Italy's police find terrorism deeply entrenched in society
Rome — Italian terrorism has assumed alarming proportions.
Although a number of police raids and terrorist arrests in Italy in the last 10 days have not produced US Army Gen. James Dozier, kidnapped by the Red Brigades six weeks ago, they have netted Italian authorities a dizzying array of weapons, documents, hideouts, and valuable new clues.
The picture that emerges from this new evidence is that terrorist activity has taken a quantum leap. There are also indications Italian terrorists are linked with international terrorist groups. Several political analysts in Rome, however, feel the international connection is being slightly exaggerated for domestic political reasons.
Most spectacular among the Red Brigades' future projects was a planned attack on the headquarters of Italy's largest political party, the Christian Democrats. According to documents seized by police in a raid in Rome last week, the terrorist gang intended to mount a bazooka and grenade attack at the party's monthly meeting Jan. 22. The plan called for the killing of between 80 and 100 party members. Diplomats stationed in Rome also regularly attend.
Police also said the Red Brigades had been plotting an assault on police stations and barracks in Rome as well as on the maximum security prison of Fossombrone in east central Italy, where several Red Brigades are being held. And an artillery cache containing armor-piercing weapons found north of Naples led some security authorities to speculate the Red Brigades had been planning a major assault on US and NATO facilities in Naples.
Since the Dozier kidnapping the Red Brigades have staged a dramatic escape for four of its members from the minimum security prison in Rovigo. They also shot Nicole Simone, the deputy head of the police squad conducting the manhunt for Dozier, in a foiled attempt to kidnap him. Police uncovered a hideaway southeast of Rome they believe was prepared for Simone by the kidnappers of Dozier.
This surge in terrorist activity has greatly alarmed Italian officials and politicians. Many observers feel Italian police are performing better than ever against this latest terrorist wave. But the government of Prime Minister Giovanni Spadolini has come under attack for not doing more, particularly for not preventing the Rovigo escape and the Simone episode, which many believe was due to carelessness.
Spadolini responded by painting a broad portrait of an international terrorist conspiracy in front of which Italy was merely one cog in a giant, almost uncontrollable, machine. In a parliamentary debate last week, the prime minister told his accusers that there was proof Italian groups were receiving help from other groups in Europe.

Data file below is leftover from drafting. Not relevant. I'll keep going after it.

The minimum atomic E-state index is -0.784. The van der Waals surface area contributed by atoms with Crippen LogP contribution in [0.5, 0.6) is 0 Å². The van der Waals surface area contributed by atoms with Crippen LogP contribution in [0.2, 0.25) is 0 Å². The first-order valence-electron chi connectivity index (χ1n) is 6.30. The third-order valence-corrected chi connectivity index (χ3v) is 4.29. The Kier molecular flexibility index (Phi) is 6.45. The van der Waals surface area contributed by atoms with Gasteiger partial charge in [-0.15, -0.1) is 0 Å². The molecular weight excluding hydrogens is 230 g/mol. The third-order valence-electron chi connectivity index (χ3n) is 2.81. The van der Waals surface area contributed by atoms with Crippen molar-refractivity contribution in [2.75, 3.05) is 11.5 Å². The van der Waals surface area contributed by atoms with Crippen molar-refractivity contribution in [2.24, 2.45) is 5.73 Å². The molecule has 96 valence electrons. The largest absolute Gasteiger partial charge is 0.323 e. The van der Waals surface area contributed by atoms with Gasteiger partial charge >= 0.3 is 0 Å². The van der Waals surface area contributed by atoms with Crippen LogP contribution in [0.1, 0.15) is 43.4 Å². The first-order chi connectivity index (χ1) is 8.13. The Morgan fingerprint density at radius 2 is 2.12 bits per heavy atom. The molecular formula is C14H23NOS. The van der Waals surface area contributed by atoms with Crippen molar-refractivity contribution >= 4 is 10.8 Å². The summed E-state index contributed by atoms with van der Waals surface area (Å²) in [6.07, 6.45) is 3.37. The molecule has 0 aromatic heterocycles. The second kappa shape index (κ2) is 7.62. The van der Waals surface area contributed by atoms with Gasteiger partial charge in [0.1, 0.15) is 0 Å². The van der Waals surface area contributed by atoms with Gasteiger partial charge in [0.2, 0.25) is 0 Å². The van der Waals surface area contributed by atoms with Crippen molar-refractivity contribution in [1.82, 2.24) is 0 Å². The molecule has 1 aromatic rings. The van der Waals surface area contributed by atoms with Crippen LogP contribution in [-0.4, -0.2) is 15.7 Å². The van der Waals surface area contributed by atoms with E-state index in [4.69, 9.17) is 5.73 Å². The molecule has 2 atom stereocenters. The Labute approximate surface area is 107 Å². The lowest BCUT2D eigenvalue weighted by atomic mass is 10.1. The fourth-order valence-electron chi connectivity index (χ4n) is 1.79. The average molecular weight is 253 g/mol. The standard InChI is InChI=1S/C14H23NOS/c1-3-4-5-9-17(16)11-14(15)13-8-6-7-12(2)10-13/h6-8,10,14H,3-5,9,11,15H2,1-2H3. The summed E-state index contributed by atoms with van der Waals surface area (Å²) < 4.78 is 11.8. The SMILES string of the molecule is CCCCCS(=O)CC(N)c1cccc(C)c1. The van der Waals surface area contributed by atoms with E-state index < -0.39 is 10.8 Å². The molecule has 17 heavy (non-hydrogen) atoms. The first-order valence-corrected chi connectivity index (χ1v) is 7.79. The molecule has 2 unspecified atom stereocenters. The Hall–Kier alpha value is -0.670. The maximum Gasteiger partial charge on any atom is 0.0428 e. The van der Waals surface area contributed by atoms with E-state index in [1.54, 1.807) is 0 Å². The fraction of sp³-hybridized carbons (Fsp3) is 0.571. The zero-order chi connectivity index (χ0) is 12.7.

He stunned his audience with the previously unannounced news that 26 foreigners, including Libyans, Soviets, Bulgarians, and Hungarians had been expelled from Italy in the last two years for terrorist activities. (His statement was later clarified to read ''espionage activities.'') Spadolini's remarks prompted one government official to remind a foreign journalist that when Spadolini spoke, ''It was always for domestic consumption.''
Several days later, Judge Ferdinando Imposimato, the Milan magistrate who headed the investigation into the case of former Prime Minister Aldo Moro, reinforced Spadolini's contention. In a court report based on lengthy interviews with two repentent ex-terrorists, the respected judge said there was a conspiracy to destabilize Italy by the KGB, the Palestine Liberation Organization, and Syrian groups.
He later added in an interview with the newspaper Il Messaggero that the ex-terrorists also said Israelis were helping to arm the Red Brigades in an effort to strengthen US opinion that Israel was the only stable country in the Mediterranean. The court report added that there has so far been no proof to support the ex-terrorists' claims.
In one sense, there is nothing startlingly new about the fact that the Red Brigades have been helped by external terrorist groups. It has been known for some time that Red Brigade members trained together with Germans, Japanese, and other nationalities in terrorist camps in South Yemen, Lebanon, and possibly Libya. As one Middle Eastern diplomat said, ''All terrorist organizations have some sort of connection in one way or another.''
Neither is it the first time dangerous weapons such as surface-to-surface missiles were found in Red Brigade hands. So far, the arms that police have seized in Red Brigade hideouts during recent raids have been either Soviet-made or French-made arms supplied to Tunisia.